RE: Document Conventions

Subject: RE: Document Conventions
From: "Higgins, Lisa" <LHiggins -at- carrieraccess -dot- com>
To: TECHWR-L <techwr-l -at- lists -dot- raycomm -dot- com>
Date: Tue, 19 Sep 2000 09:23:52 -0600

This is a big bugbear with me, so go ahead and delete me now
if you don't want to hear it.

If you need a section to explain the conventions used in a
document, you need to redesign your document.

I'm not going to say that no user has ever read a conventions
section, but I will stick my neck out and say it's rare.

I do recognize that, sometimes, particularly with complicated
CLI commands and so forth, you need to communicate some
fairly complex things--the basic command, literal and
abstract parameters, and so forth. But I think we're remiss
if we put the burden on the user by requiring them to go to
the front of the book and parse the conventions to the
particular entry. Particularly with information like this,
where users are likely to be looking things up non-serially,
the information should be inclusive.

What I do in situations like this is explain everything that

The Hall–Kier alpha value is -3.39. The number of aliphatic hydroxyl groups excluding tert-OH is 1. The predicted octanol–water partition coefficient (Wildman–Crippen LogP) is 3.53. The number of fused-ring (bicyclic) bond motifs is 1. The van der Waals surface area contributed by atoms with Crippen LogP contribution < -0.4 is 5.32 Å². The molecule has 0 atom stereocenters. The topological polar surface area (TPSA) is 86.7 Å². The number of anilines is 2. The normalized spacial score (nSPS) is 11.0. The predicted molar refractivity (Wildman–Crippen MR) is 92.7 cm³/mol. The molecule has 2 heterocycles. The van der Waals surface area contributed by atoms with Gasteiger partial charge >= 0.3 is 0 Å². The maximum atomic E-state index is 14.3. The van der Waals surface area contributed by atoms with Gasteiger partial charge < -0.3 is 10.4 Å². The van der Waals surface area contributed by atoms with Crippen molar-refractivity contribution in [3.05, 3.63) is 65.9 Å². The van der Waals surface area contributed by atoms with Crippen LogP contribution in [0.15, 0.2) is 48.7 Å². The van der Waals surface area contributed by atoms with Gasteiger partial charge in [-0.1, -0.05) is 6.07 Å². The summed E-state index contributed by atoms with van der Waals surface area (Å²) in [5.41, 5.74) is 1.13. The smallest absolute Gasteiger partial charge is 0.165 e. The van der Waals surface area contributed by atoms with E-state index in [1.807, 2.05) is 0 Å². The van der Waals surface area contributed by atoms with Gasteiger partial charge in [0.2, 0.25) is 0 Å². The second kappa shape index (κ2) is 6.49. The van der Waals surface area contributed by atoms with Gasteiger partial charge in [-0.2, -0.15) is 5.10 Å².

needs to be explained every single time it needs explaining.

So, I'll show a command like this:

break [intranet | internet] {d}

where the required parameter [intranet | internet] indicates
whether to break your internal network, or intranet; or the
worldwide Infor!Mation!Super!Highway!, or internet. The
optional {d} parameter lets you specify a number of hours,
from 1 to 24, to delay the irreversible destruction of the
specified network.

That's not exactly clean, but you get the idea.

For what it's worth, I've been leaving the document
conventions out for years, and nobody's complained yet. As a
matter of fact, I don't think anyone's noticed at all.

Lisa.

> Hi Everyone, I'm new to the list, and I'm creating a user
> guide. What would
> I put in the Document Conventions section of the document?
> Can anyone help
> me with that?
>
> Much appreciated. Melissa


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